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PA20 Views on talking about death, dying and loss
  1. Katharine Abba,
  2. Siobhan Horton and
  3. Mari Lloyd-Williams
  1. Academic Palliative and Supportive Care Studies Group, UK

Abstract

Background Societal barriers to open discussion of personal feelings and preferences relating to death may hinder planning for end of life and supporting people who are dying or bereaved.

Aim To explore views about talking about death, dying and loss.

Method Semi-structured interviews were conducted with 31 people; age range 30 to 83 years.

Results Making wills and communicating end of life wishes were considered very important; mostly for the sake of the family left behind. Participants also valued confidence to discuss other people’s end of life wishes and support them appropriately if they were dying or bereaved. Many participants were very comfortable talking about their own death.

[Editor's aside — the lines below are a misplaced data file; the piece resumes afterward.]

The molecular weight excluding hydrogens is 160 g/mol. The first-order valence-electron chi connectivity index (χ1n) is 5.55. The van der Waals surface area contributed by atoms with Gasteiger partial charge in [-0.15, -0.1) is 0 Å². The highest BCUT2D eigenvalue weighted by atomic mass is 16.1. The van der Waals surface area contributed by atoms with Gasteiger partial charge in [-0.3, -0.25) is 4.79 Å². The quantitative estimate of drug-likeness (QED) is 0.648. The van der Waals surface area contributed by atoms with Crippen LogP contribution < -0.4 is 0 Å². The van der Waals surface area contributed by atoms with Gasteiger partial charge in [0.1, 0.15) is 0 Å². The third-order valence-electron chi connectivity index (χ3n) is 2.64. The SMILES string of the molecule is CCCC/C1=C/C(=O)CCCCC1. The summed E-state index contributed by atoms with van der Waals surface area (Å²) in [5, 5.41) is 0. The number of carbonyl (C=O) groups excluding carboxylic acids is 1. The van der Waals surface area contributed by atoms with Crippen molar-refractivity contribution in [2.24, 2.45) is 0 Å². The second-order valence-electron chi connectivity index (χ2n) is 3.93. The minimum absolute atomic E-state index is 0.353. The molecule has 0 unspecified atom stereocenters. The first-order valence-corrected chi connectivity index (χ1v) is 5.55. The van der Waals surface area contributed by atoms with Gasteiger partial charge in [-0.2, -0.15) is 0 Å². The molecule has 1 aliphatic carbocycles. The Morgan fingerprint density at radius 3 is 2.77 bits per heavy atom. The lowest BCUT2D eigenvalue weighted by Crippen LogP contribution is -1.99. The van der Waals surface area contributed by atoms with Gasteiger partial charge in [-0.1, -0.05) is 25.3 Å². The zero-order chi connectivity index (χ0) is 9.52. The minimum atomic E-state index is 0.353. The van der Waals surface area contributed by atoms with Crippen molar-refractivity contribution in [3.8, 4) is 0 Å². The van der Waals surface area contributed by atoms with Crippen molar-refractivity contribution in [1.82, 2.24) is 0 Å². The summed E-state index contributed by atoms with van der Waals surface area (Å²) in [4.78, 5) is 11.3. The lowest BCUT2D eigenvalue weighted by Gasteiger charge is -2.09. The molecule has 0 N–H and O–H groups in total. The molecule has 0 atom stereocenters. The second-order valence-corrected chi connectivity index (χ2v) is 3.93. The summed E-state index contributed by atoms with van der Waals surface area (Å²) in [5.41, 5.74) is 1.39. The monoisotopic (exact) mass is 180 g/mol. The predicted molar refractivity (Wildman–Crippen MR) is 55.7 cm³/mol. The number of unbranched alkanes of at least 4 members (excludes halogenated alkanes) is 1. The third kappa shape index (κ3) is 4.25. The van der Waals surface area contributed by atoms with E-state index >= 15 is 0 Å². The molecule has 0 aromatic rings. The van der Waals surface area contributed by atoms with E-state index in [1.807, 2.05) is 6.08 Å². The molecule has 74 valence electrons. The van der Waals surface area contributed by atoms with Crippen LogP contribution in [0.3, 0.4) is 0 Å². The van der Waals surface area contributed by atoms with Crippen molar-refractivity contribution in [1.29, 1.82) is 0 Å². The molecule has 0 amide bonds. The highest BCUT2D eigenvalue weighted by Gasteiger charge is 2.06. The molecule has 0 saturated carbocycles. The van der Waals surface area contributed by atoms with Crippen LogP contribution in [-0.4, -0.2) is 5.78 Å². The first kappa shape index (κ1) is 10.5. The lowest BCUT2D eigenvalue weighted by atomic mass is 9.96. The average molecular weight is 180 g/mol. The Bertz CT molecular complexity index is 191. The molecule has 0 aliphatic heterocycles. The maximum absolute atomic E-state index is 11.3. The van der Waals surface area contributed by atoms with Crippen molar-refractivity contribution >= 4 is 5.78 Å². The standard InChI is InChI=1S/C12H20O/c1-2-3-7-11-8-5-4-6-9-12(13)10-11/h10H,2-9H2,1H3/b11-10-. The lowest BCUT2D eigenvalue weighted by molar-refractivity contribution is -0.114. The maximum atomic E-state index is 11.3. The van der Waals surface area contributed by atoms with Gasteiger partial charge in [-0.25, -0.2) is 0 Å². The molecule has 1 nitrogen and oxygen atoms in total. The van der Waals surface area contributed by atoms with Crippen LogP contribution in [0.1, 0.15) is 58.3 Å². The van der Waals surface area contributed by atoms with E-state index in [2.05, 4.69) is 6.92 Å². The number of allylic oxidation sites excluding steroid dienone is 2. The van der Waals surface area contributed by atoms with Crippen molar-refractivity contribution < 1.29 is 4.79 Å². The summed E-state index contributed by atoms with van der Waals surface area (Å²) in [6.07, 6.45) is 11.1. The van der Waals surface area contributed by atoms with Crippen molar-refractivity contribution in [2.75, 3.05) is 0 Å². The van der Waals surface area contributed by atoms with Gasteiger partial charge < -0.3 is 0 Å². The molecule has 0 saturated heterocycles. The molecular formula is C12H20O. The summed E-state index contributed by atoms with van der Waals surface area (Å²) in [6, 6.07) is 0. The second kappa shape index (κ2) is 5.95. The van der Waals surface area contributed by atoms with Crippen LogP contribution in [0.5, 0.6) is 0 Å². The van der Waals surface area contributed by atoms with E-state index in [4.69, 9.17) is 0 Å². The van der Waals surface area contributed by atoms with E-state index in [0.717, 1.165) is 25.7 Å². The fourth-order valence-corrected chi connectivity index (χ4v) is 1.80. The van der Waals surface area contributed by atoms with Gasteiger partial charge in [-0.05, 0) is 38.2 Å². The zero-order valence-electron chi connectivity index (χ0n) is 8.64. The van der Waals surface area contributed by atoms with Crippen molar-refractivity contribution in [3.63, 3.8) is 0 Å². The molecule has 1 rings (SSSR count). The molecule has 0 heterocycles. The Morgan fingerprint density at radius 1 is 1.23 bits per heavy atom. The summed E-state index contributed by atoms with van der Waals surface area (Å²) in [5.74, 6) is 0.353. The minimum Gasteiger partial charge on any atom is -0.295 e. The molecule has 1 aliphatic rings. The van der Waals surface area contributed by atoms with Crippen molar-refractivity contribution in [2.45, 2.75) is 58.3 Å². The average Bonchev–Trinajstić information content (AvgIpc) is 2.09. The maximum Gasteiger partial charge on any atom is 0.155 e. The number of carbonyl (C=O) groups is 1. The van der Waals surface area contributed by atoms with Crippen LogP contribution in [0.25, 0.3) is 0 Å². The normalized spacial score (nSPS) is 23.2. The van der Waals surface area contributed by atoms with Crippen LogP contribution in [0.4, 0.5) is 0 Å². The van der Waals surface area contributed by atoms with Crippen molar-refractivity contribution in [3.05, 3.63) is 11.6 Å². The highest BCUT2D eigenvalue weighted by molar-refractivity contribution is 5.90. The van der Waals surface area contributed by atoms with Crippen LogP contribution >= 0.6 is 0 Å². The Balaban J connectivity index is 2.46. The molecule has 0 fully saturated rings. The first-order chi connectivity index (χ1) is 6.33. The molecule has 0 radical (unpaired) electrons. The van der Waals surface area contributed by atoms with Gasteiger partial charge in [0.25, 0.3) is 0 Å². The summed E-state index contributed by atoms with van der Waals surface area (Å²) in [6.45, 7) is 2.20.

Identified barrier to talking about end of life wishes included not wanting to upset others; others not listening; not being about to find an appropriate moment; not knowing enough about the options available; and fear of death, especially of the unknown. Financial costs were seen as a barrier to making a will. Participants talked of the importance of raising awareness of what death and dying involves; what end of life options available; and the importance of communication. Information on the process of normal grieving and how to support somebody who has been bereaved were also suggested.

Conclusion Being able to talk about end of life wishes and know how to support people who are dying or bereaved are important to many people, and they would welcome interventions to facilitate this at a societal level.

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